Lynne Kiesling According to Larry Lessig in this article from March’s Wired issue, it’s state officials. In writing about municipal WiFi, Lessig argues that [t]he telcos’ argument isn’t much more subtle than that of the simpleton who began this column: Businesses shouldn’t have to compete against their governments. What the market can do, the government … More WHO’S STIFLING COMPETITION TO KEEP PRICES HIGH IN TELECOM? … More WHO’S STIFLING COMPETITION TO KEEP PRICES HIGH IN TELECOM?
Ian Cook [NOTE: Our anti-spam software does not like something in Ian’s comment, so he graciously gave his consent to post this as a guest post — ed.] Unfortunately, I don’t know much about the institutions specifically within the electric power industry, so I imagine this will be of limited help. But, that’s never really … More GUEST POST ON INSTITUTIONAL CHANGE: IAN COOK … More GUEST POST ON INSTITUTIONAL CHANGE: IAN COOK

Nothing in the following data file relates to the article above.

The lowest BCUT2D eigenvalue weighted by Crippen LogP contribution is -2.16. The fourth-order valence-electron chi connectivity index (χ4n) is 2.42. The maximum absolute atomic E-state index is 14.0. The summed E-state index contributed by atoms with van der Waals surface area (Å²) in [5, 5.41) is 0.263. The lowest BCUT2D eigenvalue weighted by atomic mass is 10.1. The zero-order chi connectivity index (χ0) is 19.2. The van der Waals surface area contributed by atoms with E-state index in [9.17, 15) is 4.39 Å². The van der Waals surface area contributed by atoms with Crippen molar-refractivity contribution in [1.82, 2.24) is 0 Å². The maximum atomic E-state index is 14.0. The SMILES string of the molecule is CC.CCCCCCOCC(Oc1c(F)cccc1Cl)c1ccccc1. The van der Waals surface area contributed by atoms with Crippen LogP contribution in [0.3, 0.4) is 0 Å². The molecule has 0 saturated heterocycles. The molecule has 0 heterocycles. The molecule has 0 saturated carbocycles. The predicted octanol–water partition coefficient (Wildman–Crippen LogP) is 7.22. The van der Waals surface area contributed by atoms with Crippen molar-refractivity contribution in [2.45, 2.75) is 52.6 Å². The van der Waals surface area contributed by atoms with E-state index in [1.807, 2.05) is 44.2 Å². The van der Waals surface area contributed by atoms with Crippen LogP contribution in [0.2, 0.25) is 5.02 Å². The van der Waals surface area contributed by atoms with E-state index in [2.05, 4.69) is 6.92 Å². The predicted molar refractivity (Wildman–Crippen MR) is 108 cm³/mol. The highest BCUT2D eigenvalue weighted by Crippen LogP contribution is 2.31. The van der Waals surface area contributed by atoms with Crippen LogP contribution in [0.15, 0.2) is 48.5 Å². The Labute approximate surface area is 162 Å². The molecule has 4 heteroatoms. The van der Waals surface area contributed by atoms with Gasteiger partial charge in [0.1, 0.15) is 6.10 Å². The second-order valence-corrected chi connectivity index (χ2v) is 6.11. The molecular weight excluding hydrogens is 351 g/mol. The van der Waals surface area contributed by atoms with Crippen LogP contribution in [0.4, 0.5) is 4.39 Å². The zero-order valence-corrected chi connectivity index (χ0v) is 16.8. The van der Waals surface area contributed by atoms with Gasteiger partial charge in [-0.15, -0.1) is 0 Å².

Lynne Kiesling In my previous post about organic institutional change, I pondered Ostrom’s eight institutional design principles. She applies her analyses to common pool resources (CPRs). Are they also applicable to changing electricity regulation institutions? Obviously I suspect that the answer is “yes” or I wouldn’t be putting us all through this. One of the … More DIFFICULT THINKING ABOUT INSTITUTIONAL CHANGE IV: USE RIGHTS, RULES, AND CHANGE PROCESSES … More DIFFICULT THINKING ABOUT INSTITUTIONAL CHANGE IV: USE RIGHTS, RULES, AND CHANGE PROCESSES